Understanding new trends on source control format

Last month I went to a nice presentation at the Austin TFS User Group on migration from TFVC format to TFS Git, using Git-TFS, a very useful one, the kind that makes you want to research more after it.

However one of the first slides of the talk did a comparison using Google trends which was used as a justification to moving to Git, because according to it, TFVC was going nowhere, whereas Git was exploding in adoption (notice that the numbers are not absolute, that is they are normalized. For instance, if you have just TFS and Mercurial, the number for TFS will be different).

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I had in the had past previous encounters with skewed statistics, so I waited until the Q&A at the end to ask a few questions about it.

I pointed out that since we were seeing data that had been filtered through Google search, it did not take into account that most Microsoft tools users however would first go to the MSDN site first and search from there (or just press Help from Team Explorer), so some of the millions of people who have MSDN and use TFVC are not being represented.

Also, git has many client providers, such as Xcode to Tortoise-git. Most of them are also OSS with “best-efforts” support, meaning “if you have an issue, search in the Internet for a solution”. So in a way this trend curve also reflects a bit of where the information sources are for git related topics in general, it is a bit fragmented so you need to go through a search engine to have it all collected for research.

The most important data point I observed is that the TFVC curve (numbers aside) were pretty much stable. So “where is git interest growth coming from?” since the TFVC interest curve seemed pretty stable.

I recalled that around 2001 I had seen something similar about Linux adoption in the desktop: some pointed how it was growing so fast that it would overtake Windows soon. This growth curve was similar, steady but slightly rising for Windows, and steeper for Linux, showing it overtaking Windows in the forecast.

Time showed that the market shares were not changing that much, so where was the Linux growth coming from? Sun took too late to realize that it was their own Unix, Solaris (and for that matter, all of Unix variants) that were being cannibalized as people moved to Linux. Later Sun made Solaris into open source but it was already too late: most Unix users had converted to Linux.

If we could use “searches”  as a proxy to “interest”, and that as a proxy for market share: with git growing and TFVC stable, what was the “Solaris” equivalent that was being replaced?

After I explained my point of view, the presenter went online and added Mercurial in the graph… there is surely a downwards trend on Mercurial queries, but that does not explain how git searches were growing:

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I mentioned Subversion to him but we didn’t have time to try it out so I continued from home.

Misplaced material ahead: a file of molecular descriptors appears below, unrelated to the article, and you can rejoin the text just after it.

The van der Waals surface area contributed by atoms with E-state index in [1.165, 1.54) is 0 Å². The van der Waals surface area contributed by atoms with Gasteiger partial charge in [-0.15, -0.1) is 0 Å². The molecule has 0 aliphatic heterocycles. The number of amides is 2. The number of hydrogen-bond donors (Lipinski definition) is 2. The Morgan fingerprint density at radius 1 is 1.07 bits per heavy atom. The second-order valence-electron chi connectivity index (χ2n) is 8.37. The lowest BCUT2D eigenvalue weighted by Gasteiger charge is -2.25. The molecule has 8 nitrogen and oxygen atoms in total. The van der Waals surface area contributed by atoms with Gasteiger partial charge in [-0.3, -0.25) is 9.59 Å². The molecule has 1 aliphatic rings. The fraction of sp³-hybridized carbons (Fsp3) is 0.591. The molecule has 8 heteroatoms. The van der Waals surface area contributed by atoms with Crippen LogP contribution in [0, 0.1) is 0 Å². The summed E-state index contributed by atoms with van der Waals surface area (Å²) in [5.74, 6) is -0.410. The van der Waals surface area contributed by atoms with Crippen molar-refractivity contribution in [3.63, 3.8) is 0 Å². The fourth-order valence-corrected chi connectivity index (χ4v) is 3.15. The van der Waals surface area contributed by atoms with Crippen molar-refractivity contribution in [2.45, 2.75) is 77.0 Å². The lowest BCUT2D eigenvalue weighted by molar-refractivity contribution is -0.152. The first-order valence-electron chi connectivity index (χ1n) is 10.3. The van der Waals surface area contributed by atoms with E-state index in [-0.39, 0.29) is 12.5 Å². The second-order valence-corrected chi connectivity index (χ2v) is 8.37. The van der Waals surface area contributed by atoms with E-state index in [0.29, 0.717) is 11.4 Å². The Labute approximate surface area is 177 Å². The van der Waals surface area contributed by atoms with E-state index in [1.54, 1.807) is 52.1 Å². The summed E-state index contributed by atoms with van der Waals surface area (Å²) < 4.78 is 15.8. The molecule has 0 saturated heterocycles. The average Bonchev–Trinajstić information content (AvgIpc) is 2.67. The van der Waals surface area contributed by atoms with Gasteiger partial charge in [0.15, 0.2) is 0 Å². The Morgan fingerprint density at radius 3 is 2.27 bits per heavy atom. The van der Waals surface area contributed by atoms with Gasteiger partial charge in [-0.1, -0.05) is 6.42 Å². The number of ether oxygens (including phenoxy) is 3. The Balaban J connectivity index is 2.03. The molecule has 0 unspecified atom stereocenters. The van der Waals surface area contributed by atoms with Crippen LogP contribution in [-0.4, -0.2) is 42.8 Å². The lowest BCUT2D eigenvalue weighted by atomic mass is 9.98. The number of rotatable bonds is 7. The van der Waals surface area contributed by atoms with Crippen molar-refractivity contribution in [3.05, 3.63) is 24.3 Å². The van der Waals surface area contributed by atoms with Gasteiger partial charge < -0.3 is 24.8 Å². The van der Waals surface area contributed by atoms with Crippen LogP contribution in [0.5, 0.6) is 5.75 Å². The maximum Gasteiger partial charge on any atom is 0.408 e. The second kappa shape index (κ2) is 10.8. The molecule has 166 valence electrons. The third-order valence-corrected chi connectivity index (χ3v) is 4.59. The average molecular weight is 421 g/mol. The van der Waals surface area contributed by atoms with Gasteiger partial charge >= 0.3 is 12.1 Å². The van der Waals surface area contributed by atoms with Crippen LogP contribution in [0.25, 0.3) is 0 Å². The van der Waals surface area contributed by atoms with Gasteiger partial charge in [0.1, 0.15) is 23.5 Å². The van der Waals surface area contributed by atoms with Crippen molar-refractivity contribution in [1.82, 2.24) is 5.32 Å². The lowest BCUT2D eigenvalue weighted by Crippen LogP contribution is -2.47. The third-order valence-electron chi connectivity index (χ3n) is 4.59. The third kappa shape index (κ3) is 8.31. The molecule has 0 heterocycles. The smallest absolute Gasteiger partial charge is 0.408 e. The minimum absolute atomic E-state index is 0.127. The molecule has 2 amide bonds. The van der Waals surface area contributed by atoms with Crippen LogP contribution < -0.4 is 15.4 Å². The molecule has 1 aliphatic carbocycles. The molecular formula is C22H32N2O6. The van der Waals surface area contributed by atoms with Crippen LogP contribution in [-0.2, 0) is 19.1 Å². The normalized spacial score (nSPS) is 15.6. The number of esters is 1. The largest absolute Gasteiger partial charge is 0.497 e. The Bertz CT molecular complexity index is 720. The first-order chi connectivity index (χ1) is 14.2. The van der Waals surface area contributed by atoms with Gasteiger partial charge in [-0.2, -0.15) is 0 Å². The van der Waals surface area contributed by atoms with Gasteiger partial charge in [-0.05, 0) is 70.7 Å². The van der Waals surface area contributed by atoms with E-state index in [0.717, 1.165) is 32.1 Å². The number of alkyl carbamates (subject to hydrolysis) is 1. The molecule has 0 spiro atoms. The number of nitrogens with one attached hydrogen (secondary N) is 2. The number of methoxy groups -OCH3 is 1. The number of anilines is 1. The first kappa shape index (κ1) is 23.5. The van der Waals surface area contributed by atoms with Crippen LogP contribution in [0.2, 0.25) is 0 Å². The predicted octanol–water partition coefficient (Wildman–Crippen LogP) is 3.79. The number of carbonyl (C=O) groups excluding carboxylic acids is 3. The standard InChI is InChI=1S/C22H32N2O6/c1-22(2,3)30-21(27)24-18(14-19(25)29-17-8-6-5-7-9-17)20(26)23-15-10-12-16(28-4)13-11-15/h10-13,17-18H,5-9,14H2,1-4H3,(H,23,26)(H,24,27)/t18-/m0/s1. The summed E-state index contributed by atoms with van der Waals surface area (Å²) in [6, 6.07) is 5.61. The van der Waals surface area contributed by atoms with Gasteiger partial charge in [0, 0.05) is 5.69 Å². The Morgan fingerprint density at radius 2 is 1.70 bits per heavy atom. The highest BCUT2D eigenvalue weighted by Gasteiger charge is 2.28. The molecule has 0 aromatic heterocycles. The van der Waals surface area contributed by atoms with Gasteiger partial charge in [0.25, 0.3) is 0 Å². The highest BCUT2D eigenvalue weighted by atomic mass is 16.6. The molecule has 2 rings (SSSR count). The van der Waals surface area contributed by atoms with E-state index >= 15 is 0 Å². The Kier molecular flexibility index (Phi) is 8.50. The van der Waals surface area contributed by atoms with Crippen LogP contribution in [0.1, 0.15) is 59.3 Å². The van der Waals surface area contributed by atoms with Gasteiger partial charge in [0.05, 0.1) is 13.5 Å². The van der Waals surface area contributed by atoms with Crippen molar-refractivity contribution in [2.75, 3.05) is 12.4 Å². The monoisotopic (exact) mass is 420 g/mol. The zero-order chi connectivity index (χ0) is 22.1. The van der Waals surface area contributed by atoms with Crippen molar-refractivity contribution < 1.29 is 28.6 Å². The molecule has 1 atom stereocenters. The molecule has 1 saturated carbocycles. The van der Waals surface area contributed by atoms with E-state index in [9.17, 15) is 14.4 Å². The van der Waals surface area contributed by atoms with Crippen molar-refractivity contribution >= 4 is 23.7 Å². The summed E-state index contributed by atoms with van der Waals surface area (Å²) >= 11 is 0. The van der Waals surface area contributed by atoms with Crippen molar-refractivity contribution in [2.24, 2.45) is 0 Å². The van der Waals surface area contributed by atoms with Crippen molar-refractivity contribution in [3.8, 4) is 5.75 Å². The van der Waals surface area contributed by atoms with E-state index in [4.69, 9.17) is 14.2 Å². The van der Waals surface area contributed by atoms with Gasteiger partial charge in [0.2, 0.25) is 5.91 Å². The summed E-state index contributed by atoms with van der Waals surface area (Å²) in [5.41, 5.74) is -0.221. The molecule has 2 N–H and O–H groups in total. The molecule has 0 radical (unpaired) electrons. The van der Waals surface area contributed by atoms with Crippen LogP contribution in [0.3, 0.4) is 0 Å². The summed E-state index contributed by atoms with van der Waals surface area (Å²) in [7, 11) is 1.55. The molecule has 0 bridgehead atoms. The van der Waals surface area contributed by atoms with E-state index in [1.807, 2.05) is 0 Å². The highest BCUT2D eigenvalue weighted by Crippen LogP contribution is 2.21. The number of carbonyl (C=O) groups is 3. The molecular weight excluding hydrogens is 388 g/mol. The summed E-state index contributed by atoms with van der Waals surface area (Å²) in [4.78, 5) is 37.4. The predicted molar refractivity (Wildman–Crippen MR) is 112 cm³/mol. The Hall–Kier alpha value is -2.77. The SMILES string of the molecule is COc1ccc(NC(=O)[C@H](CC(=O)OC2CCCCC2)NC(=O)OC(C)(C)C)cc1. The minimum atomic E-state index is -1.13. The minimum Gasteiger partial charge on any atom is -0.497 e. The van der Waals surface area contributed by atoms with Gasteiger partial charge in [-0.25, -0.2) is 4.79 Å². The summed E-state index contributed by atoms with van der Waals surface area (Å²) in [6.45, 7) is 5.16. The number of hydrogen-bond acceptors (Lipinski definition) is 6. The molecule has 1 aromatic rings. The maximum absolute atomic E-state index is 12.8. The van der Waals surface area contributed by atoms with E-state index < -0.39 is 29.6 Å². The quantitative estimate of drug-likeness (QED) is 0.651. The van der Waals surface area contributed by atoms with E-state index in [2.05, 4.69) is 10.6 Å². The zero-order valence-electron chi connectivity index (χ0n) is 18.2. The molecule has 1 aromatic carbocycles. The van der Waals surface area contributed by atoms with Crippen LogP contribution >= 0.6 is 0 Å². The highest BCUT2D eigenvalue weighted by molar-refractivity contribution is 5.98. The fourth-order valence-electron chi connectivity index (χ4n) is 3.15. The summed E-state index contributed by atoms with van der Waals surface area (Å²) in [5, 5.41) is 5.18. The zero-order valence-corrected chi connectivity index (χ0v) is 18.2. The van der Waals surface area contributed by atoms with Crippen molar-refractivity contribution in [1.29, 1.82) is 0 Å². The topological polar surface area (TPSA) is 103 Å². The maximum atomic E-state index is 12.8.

I then added Subversion, listed under “Apache Subversion Revision Control System” to the graph, and voilá, the puzzle was solved: the new trend graph, confirmed that the open source community (and for that matter, Microsoft TFS users as well) is readjusting its preferences. Git is now as popular as Subversion was in the 2007-2009 time frame. The growth of interest in git is pretty much explained by the winding down of searches on Subversion and Mercurial, and probably some from TFVC now migrated to TFS git:

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I then continued my research looking for the development of Interest in other source control systems, starting by the all-time grandfather of many, CVS. Back-extrapolating its curve, you can see that it was very popular, but was itself run over by Subversion in the 2005 time frame:

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I then tried out with others: Rational ClearCase, Rational Jazz Source Control, Perforce. Out of these, only Perforce showed a small but steady curve. ClearCase is now reduced to just a trickle, and Jazz Source Control did not even show up. Finally I had to see if any record of Visual Source Safe still existed after 2005, and as expected it dwindled after 2005:

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As a final experiment I tried the “Forecast” feature which seems to trace a simple extrapolation based on the data so far (forecast starts at ABC points below). The extrapolation confirmed the steadiness of the TFVC curve so far, and the ongoing dwindling of Subversion as it gets overtaken by git as all other open source version control systems:

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So in conclusion:

- Git will become to open source version control systems what Linux is to open source Unix-like systems;

- TFVC will remain stable for the foreseeable future, with users of TFS-git adding to the number of git adopters;

and

- You can use statistics to justify any point of view, so be on the lookout for any inadvertently skewed perspectives;

- Do not just accept the data, think about it too – logic will help you in finding the hidden aspects (the “Solaris”) of the question;

If you have read so far and have a different perspective, please let me know what your thoughts are on this.

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